War of the Rebellion: Serial 084 Page 0043 Chapter LIII. CORRESPONDENCE, ETC.-UNION.

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On the night of the 2nd instant a party of Shelby's force burned the steamer Mariner, which has been high and dry on a sand-bar above the mouth of the Saint Francis River. Captain McCoy stated he acted by General Shelby's order. I have a party in pursuit with orders should they capture any of the boat-burners and obtain proof to hang them on the spot. The rebels disregard the laws of war and humanity.

Allow me to express my admiration of your administration of affairs in Memphis. I felt sure that as you had put your hand to the plow you would not look back. When you seize the corrupt Treasury agents and treat them as you do the city authorities you will do a great public service.

I have the honor to be, your friend and obedient servant,


Brigadier-General, Commanding.


Little Rock, Ark., July 4, 1864.


SIR: Pursuant to instructions from district headquarters you will have every available man in your command prepared to march forthwith on a scout to Caddo Gap. The pickets from your command will be relieved by a detail from the Third U. S. Cavalry, and as soon as they return to camp the regiment will march. You will report in person to these headquarters.

By order of Brigadier General F. Salomon:


Acting Assistant Adjutant-General.

PINE BLUFF, ARK., July 4, 1864.

Lieutenant Colonel W. D. GREEN,

Assistant Adjutant-General, Department of Arkansas:

It is reported that Marmaduke is crossing the Arkansas near Red Fork. I will send a scout down on the opposite side of the river to investigate the matter. It is also reported that the enemy intend crossing a portion of their troops over the Mississippi. This latter report comes from rebel sources. Surgeon Wall came in night before last from our hospital at Mark's Mills. He thinks the enemy has a considerable force of infantry near Monticello. I am of the opinion that the enemy will attempt to cut off communication between this place and Little Rock. A subordinate officer told Doctor Wall that that was the programme. I think we can rely upon his taking one of the three following courses:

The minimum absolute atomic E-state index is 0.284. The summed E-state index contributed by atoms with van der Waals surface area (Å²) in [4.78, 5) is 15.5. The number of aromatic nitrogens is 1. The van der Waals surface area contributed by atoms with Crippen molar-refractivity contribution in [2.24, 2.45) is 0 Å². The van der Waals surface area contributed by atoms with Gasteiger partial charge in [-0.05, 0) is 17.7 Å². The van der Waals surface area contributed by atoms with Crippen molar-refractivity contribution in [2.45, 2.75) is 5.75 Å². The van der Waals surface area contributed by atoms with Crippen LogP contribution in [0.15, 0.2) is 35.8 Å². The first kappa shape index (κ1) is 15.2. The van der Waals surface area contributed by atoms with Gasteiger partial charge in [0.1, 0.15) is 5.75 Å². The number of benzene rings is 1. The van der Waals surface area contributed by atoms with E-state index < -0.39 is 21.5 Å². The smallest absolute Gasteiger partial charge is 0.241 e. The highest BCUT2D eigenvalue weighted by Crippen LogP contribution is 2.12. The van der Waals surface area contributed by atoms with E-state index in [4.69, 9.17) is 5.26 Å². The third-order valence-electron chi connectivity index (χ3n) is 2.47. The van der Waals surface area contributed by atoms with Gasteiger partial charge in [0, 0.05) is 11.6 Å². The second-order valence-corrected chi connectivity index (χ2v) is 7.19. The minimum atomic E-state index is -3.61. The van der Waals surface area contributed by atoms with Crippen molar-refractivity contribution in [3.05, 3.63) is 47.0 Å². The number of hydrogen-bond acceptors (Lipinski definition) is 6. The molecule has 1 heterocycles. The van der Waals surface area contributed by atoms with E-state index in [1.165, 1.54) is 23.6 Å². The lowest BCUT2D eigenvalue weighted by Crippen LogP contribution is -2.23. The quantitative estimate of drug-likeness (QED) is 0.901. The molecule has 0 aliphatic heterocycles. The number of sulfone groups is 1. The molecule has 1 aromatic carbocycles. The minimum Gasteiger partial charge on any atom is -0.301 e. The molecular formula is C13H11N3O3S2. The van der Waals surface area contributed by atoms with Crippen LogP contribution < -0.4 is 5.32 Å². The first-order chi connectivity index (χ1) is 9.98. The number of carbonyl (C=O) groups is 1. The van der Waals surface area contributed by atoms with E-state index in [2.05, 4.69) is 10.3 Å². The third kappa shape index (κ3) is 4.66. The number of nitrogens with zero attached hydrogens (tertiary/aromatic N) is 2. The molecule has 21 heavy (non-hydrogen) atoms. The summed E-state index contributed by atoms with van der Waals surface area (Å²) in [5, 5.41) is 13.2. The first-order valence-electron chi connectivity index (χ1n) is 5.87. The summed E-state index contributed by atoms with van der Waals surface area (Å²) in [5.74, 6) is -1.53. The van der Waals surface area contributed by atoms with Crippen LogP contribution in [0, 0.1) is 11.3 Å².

First. An attack upon this post, commencing by cutting off communication and investing the place. Second. A demonstration in this direction with a view of crossing troops over the Mississippi. Third. An attempt to cut off communication in the rear of Little Rock. I respectfully recommend that this post be furnished with a larger amount of supplies of all kinds. If an attack is made upon this post the enemy will undoubtedly use artillery against us from the opposite side of the river. We ought to have artillery of sufficient range to make